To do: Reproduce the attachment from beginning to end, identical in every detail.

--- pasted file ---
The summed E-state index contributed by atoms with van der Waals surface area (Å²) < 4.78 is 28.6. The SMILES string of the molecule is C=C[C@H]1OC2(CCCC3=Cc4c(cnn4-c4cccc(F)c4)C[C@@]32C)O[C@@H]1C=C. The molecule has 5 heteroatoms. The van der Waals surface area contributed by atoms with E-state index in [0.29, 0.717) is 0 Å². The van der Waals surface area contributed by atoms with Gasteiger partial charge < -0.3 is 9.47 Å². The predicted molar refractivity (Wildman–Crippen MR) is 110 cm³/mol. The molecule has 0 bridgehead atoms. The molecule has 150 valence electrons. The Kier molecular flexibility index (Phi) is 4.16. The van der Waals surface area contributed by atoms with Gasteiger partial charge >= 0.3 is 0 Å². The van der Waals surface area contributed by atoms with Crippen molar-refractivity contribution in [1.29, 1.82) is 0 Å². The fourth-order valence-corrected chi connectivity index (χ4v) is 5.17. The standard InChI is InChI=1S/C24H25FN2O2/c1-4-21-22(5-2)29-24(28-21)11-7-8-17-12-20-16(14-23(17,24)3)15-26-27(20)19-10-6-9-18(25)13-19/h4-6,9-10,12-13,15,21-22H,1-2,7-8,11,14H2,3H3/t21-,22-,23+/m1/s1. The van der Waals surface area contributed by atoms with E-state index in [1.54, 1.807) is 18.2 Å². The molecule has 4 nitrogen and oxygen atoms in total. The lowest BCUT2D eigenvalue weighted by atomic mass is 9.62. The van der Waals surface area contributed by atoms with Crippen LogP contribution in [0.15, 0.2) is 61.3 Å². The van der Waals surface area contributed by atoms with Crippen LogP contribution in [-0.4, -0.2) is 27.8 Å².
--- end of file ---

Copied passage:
The summed E-state index contributed by atoms with van der Waals surface area (Å²) < 4.78 is 28.6. The SMILES string of the molecule is C=C[C@H]1OC2(CCCC3=Cc4c(cnn4-c4cccc(F)c4)C[C@@]32C)O[C@@H]1C=C. The molecule has 5 heteroatoms. The van der Waals surface area contributed by atoms with E-state index in [0.29, 0.717) is 0 Å². The van der Waals surface area contributed by atoms with Gasteiger partial charge < -0.3 is 9.47 Å². The predicted molar refractivity (Wildman–Crippen MR) is 110 cm³/mol. The molecule has 0 bridgehead atoms. The molecule has 150 valence electrons. The Kier molecular flexibility index (Phi) is 4.16. The van der Waals surface area contributed by atoms with Gasteiger partial charge >= 0.3 is 0 Å². The van der Waals surface area contributed by atoms with Crippen molar-refractivity contribution in [1.29, 1.82) is 0 Å². The fourth-order valence-corrected chi connectivity index (χ4v) is 5.17. The standard InChI is InChI=1S/C24H25FN2O2/c1-4-21-22(5-2)29-24(28-21)11-7-8-17-12-20-16(14-23(17,24)3)15-26-27(20)19-10-6-9-18(25)13-19/h4-6,9-10,12-13,15,21-22H,1-2,7-8,11,14H2,3H3/t21-,22-,23+/m1/s1. The van der Waals surface area contributed by atoms with E-state index in [1.54, 1.807) is 18.2 Å². The molecule has 4 nitrogen and oxygen atoms in total. The lowest BCUT2D eigenvalue weighted by atomic mass is 9.62. The van der Waals surface area contributed by atoms with Crippen LogP contribution in [0.15, 0.2) is 61.3 Å². The van der Waals surface area contributed by atoms with Crippen LogP contribution in [-0.4, -0.2) is 27.8 Å².